The retirement home for President Woodrow Wilson his wife Edith, this Georgian Revival house on Embassy Row earned its National Historic Preservation Site status for both its inhabitants and its architect. It was designed in 1915 by Waddy Butler Wood, the man behind a slew of D.C.’s finest private homes, as well the Masonic Temple, National Museum of Women in the Arts, and headquarters of the Department of the Interior.
Washington’s only presidential museum, the home has been maintained much as it looked at the time of Wilson’s death here in 1924; Edith continued to live in the house until her own death in 1961. In addition to an 8000-volume library and a slew of personal artifacts and memorabilia, Woodrow Wilson House features an elevator installed to accommodate the former president, who had suffered a semi-paralyzing stroke in 1919.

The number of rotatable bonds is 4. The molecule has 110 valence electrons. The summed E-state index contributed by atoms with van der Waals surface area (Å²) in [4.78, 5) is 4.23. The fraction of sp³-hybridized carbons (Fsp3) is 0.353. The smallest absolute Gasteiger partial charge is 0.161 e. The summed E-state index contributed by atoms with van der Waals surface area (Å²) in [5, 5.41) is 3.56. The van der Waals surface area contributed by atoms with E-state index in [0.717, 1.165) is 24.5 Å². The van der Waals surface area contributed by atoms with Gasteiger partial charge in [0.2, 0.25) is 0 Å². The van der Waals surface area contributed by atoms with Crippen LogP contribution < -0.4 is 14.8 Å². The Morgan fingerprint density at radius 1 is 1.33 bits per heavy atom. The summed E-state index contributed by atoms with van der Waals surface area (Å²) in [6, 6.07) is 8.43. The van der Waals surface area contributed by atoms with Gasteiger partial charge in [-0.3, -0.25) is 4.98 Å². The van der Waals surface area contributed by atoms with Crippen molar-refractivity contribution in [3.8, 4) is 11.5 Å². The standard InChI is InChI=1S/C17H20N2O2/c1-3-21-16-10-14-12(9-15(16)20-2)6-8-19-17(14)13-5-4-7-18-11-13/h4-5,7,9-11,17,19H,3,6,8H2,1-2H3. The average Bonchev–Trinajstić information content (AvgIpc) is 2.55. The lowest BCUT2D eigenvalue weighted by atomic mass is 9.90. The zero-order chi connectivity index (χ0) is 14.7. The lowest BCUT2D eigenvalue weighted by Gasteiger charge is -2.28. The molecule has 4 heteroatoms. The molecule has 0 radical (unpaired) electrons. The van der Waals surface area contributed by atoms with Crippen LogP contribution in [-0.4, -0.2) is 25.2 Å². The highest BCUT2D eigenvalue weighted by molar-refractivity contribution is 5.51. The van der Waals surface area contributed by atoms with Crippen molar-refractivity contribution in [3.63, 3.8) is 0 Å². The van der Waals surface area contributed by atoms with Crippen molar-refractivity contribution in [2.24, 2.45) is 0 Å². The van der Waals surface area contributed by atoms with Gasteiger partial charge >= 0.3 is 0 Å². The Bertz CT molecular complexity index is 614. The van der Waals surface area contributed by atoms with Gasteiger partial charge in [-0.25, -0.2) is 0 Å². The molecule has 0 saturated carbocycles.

Two-hour street parking is available in the surrounding
neighborhood, and the Metrorail’s Dupont Circle station, serving the Red
Line, is five blocks away.
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